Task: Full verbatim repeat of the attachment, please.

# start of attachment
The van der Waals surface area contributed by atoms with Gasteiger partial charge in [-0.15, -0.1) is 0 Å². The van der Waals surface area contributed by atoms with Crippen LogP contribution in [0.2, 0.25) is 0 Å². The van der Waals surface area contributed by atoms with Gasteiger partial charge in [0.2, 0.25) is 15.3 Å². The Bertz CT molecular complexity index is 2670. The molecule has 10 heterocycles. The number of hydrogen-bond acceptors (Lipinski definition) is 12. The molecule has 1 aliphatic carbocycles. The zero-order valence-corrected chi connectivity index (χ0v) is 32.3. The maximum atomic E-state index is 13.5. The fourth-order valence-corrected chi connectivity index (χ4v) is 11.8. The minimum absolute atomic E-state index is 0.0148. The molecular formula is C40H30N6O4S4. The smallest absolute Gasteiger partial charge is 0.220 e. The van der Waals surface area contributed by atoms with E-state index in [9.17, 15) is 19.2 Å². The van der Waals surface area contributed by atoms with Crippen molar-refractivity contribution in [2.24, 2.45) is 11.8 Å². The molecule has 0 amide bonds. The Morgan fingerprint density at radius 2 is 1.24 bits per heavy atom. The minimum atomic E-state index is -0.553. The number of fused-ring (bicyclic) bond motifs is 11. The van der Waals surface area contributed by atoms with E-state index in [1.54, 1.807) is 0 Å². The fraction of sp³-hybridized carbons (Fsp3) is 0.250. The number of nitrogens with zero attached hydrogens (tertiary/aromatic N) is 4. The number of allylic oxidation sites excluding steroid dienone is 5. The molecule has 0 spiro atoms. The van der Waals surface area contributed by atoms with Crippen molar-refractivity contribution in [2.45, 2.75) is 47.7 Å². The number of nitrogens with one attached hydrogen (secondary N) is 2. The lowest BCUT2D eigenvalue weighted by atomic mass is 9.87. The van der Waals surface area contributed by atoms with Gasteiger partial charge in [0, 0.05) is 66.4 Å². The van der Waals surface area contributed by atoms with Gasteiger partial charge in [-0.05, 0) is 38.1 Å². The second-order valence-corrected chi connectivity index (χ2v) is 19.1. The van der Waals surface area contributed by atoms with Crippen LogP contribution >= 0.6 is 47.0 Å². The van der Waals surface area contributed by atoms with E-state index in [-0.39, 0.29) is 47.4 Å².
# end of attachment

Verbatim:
The van der Waals surface area contributed by atoms with Gasteiger partial charge in [-0.15, -0.1) is 0 Å². The van der Waals surface area contributed by atoms with Crippen LogP contribution in [0.2, 0.25) is 0 Å². The van der Waals surface area contributed by atoms with Gasteiger partial charge in [0.2, 0.25) is 15.3 Å². The Bertz CT molecular complexity index is 2670. The molecule has 10 heterocycles. The number of hydrogen-bond acceptors (Lipinski definition) is 12. The molecule has 1 aliphatic carbocycles. The zero-order valence-corrected chi connectivity index (χ0v) is 32.3. The maximum atomic E-state index is 13.5. The fourth-order valence-corrected chi connectivity index (χ4v) is 11.8. The minimum absolute atomic E-state index is 0.0148. The molecular formula is C40H30N6O4S4. The smallest absolute Gasteiger partial charge is 0.220 e. The van der Waals surface area contributed by atoms with E-state index in [9.17, 15) is 19.2 Å². The van der Waals surface area contributed by atoms with Crippen molar-refractivity contribution in [2.24, 2.45) is 11.8 Å². The molecule has 0 amide bonds. The Morgan fingerprint density at radius 2 is 1.24 bits per heavy atom. The minimum atomic E-state index is -0.553. The number of fused-ring (bicyclic) bond motifs is 11. The van der Waals surface area contributed by atoms with E-state index in [1.54, 1.807) is 0 Å². The fraction of sp³-hybridized carbons (Fsp3) is 0.250. The number of nitrogens with zero attached hydrogens (tertiary/aromatic N) is 4. The number of allylic oxidation sites excluding steroid dienone is 5. The molecule has 0 spiro atoms. The van der Waals surface area contributed by atoms with Crippen molar-refractivity contribution in [2.45, 2.75) is 47.7 Å². The number of nitrogens with one attached hydrogen (secondary N) is 2. The lowest BCUT2D eigenvalue weighted by atomic mass is 9.87. The van der Waals surface area contributed by atoms with Gasteiger partial charge in [0, 0.05) is 66.4 Å². The van der Waals surface area contributed by atoms with Gasteiger partial charge in [-0.05, 0) is 38.1 Å². The second-order valence-corrected chi connectivity index (χ2v) is 19.1. The van der Waals surface area contributed by atoms with Crippen LogP contribution >= 0.6 is 47.0 Å². The van der Waals surface area contributed by atoms with E-state index in [-0.39, 0.29) is 47.4 Å².